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This is an excerpt from musician Sara Bareilles' interview.

"I want to be someone who speaks to messages that are uplifting, and to tell people how loved they are. So it’s really informed how I am in the world in a big way."

What does informed mean in the sentence? I've only encountered 'inform' as a verb but not an adjective as in here.

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This is using ’s as a contraction for “has”, rather than for “is”. Thus, it is saying that it has informed Sara Bareilles.

How the sentence should be read, omitting the contraction:

So it has really informed how I am in the world in a big way.

The usage meaning “to influence” is the most appropriate definition here.

I can tell this because “informed” is not an adjective that would work here; that would mean that “it” is knowledgeable, and with the rest of the sentence it would be incorrect if read that way. Instead, it is using the present perfect tense—“has” and then a past participle, in this case “informed”.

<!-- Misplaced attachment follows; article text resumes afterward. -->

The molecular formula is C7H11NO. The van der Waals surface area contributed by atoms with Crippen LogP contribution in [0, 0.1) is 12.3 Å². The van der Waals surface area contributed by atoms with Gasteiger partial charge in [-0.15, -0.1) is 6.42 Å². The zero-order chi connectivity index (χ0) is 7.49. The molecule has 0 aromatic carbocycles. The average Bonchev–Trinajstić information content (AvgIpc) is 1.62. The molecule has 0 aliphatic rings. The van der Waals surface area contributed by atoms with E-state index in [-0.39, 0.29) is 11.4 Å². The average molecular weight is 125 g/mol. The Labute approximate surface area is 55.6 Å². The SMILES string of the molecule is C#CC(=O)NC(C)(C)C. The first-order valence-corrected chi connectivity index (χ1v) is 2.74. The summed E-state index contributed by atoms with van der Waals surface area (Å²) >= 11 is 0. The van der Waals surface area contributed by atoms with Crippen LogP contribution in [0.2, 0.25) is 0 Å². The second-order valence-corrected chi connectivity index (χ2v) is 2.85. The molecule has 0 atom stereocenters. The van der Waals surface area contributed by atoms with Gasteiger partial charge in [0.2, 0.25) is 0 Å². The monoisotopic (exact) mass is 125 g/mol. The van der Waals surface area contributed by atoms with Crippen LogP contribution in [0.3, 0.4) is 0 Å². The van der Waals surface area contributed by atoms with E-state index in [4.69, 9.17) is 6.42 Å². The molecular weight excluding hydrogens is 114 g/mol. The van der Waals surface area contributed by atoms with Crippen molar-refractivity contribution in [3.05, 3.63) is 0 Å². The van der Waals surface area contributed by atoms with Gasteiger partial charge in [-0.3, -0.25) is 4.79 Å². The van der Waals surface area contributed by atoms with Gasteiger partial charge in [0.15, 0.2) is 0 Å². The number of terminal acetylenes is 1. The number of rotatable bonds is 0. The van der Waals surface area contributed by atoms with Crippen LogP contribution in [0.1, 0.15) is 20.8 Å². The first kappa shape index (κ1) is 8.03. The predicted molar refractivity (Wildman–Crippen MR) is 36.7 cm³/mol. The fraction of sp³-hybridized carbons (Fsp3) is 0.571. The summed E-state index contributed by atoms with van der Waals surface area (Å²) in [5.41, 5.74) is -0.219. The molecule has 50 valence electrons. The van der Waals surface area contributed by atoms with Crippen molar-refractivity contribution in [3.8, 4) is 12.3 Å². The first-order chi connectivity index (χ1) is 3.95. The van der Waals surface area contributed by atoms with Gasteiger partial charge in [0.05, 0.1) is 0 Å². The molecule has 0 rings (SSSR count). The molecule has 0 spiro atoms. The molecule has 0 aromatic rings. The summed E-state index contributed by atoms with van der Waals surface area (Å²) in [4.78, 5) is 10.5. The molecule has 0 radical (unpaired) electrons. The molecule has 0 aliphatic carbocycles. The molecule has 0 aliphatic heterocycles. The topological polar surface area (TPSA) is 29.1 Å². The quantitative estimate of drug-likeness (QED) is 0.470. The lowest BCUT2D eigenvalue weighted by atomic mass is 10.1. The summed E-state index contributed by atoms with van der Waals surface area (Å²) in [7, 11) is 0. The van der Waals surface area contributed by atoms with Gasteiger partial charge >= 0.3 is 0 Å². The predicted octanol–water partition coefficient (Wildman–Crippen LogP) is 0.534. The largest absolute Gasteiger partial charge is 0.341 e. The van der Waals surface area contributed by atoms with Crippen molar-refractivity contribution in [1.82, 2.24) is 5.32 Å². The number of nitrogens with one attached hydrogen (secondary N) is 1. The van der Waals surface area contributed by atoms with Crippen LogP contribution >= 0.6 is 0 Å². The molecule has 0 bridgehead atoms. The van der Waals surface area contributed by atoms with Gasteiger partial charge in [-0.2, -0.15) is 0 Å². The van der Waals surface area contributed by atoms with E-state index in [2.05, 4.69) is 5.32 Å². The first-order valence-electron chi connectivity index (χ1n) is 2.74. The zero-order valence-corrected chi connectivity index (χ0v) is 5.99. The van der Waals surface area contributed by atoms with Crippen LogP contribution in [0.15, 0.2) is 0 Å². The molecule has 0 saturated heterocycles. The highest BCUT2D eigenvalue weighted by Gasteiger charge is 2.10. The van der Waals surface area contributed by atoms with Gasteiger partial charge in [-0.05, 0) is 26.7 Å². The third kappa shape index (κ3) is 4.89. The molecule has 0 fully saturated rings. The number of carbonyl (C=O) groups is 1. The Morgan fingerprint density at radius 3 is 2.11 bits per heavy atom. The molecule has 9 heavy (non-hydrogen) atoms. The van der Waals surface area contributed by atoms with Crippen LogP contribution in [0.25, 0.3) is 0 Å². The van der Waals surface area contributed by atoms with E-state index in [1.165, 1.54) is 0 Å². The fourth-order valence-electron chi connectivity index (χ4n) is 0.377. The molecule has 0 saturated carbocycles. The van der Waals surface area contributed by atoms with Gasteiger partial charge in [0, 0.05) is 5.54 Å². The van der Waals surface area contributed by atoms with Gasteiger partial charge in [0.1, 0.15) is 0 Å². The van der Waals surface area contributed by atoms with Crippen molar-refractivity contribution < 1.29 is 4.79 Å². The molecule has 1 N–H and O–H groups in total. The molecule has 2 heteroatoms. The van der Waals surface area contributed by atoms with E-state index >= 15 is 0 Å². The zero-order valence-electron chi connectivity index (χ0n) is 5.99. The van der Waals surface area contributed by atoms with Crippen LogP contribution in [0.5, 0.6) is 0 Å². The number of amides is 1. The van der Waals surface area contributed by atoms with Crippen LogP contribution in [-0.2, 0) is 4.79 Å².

Cool info coming from Anton Sherwood in the comments:

This usage comes from Latin “informar”, to shape/form/instruct/educate that in turn came from “in forma”, literally “into shape/form” (etymology details from Wiktionary).

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  • So could it be said that she meant "So it has explained how I am in the world in a big way." ? – Jin Aug 19 '19 at 22:04
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    @Jin it’s more like “it has influenced how I am…”. – Stormblessed Aug 19 '19 at 22:25
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    @Jin sorry, I realized my original answer was unclear in some aspects. I’ve made it a lot more specific about what the word means. – Stormblessed Aug 19 '19 at 23:01
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    Here inform = give shape to, the old (etymological) meaning! – Anton Sherwood Aug 20 '19 at 0:30
  • @AntonSherwood Wow this is amazing, finally problem solved! cos I was confused on what it means every time I encountered 'inform' reading books! Thanks Anton :) – Jin Aug 20 '19 at 0:54

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